Please turn in this assignment (and all future assignments for this course) by emailing them to me . Please use the subject of "Physics 222 HW1" (note that the spacing matters) for these assignments (if you use the link above, the subject will be added automatically). Please attach separately the source code to all the programs that you write for this assignment. Each program should be attached separately to make it easier for me to compile them. When answering the questions themselves feel free to answer directly in the body of your message or attach your answers as a separate file. You may want to copy and paste the questions into your message, but please do not send me html email - I prefer plain text.
This problem involves compiling and running the example program "convert" from page 16 in the text. First, compile the Fortran 90 version of this program. To do this first save a copy of the Fortran file to somewhere in your home directory in your Unix account. By the way, it probably would be a good idea to make a directory (or folder, if you prefer that term) in your Unix account for this class. You can make a directory with the command "mkdir" or using a filemanager like "konqueror".
To compile the program at a command prompt type:
gfortran -o convert_f convert.f90
The name of the compiler is "gfortran". The program gfortran is part of the free gcc compiler suite. The "-o" is what is known as a command-line option, which are common with command-line programs. In this case "-o" tells the compiler what to name the output executable file that it creates, in this case "convert_f". You can call your executable program just about anything that you'd like. If you leave out the "-o" option the executable name defaults to "a.out". Finally, "convert.f90" is the name of the source code to compile.
When you type in this command, if everything works correctly an executable file name "convert_f" will be created. If not, then you will get some error messages. To check to see if the executable was created type:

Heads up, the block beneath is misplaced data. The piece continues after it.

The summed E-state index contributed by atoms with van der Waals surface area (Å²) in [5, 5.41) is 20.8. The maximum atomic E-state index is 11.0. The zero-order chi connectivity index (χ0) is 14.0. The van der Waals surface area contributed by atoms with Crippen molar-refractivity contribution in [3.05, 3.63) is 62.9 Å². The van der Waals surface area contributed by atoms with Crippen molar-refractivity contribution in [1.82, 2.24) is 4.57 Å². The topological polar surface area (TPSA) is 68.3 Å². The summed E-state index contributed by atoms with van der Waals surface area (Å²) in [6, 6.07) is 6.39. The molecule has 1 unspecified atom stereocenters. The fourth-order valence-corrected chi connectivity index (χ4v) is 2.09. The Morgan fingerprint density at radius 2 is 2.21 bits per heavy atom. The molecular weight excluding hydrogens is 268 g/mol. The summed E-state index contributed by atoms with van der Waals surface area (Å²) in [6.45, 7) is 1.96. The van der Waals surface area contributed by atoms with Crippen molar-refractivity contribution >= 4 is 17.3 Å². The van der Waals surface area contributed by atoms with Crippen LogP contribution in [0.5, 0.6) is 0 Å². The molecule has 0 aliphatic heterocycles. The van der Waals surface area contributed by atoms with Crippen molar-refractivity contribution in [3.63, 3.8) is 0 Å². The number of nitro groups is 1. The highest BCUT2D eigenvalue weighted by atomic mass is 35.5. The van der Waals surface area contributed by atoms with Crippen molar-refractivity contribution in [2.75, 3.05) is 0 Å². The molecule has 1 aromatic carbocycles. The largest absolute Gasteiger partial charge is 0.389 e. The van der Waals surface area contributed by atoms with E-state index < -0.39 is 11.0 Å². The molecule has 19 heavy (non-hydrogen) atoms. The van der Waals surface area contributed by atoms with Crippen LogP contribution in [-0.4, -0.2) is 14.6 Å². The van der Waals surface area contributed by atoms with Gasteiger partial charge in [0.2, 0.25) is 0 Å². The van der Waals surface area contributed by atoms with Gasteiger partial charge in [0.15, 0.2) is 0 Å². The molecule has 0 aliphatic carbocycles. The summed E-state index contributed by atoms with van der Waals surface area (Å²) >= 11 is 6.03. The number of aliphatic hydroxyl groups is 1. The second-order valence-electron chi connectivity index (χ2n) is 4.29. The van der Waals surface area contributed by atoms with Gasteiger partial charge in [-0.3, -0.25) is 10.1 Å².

Now that you have compiled the Fortran version of "convert", do the same for the C++ version. The process will be identical except for slight changes in the command-line:
g++ -o convert_c convert.C
Here the main changes are that the compiler is named "g++" and the file is called "convert.C".
Now run each version of the program with the following inputs for the number of seconds: 0, 100, 100.111, 9347, 555554, -11, 12345678901, and 1234567890123456789012345678901234567890 . To run the Fortran version of the program type:
and similarly for the C++ version. Copy and paste all of your results into your solution for this assignment. (To copy and paste with Unix select what you want to copy with the left mouse button, move the pointer to where you want to paste, and click the middle mouse button to paste).
Being able to take someone else's code and make alterations to it (even when you don't know the language in question) is an important skill to have. Now you will alter the two "convert" programs that you used above to calculate the number of days, hours, minutes, and seconds instead of just the number of hours, minutes, and seconds. Test both the C++ and Fortran versions of your improved convert programs with the input listed above. Copy and paste your results into your homework solution.
Now you will write your own programs similar to "convert". Write programs in C++ and Fortran that takes an input area in square meters converts it to square feet, acres, hectares, and barns. To begin with declare the numerical variables as "integer"s in Fortran or "int"s in C++.
Run your program with the following input areas: 5, -50, 50000, 5555.5, and 6.59374E-27 . As in the other problem copy and paste these results into your solution. Do you see any problem with these results? What is happening
Now change the variable declarations in your code so that all numerical variables are declared with "float" in instead of "int" C++ and "real" instead of "integer" in Fortran. Also, make sure that any numerical constants that you use include a decimal point (i.e. 99 => 99. or 99.0). Re-run the same input areas as above and copy the results into your solution.
What has changed? Do you results now match what you expect?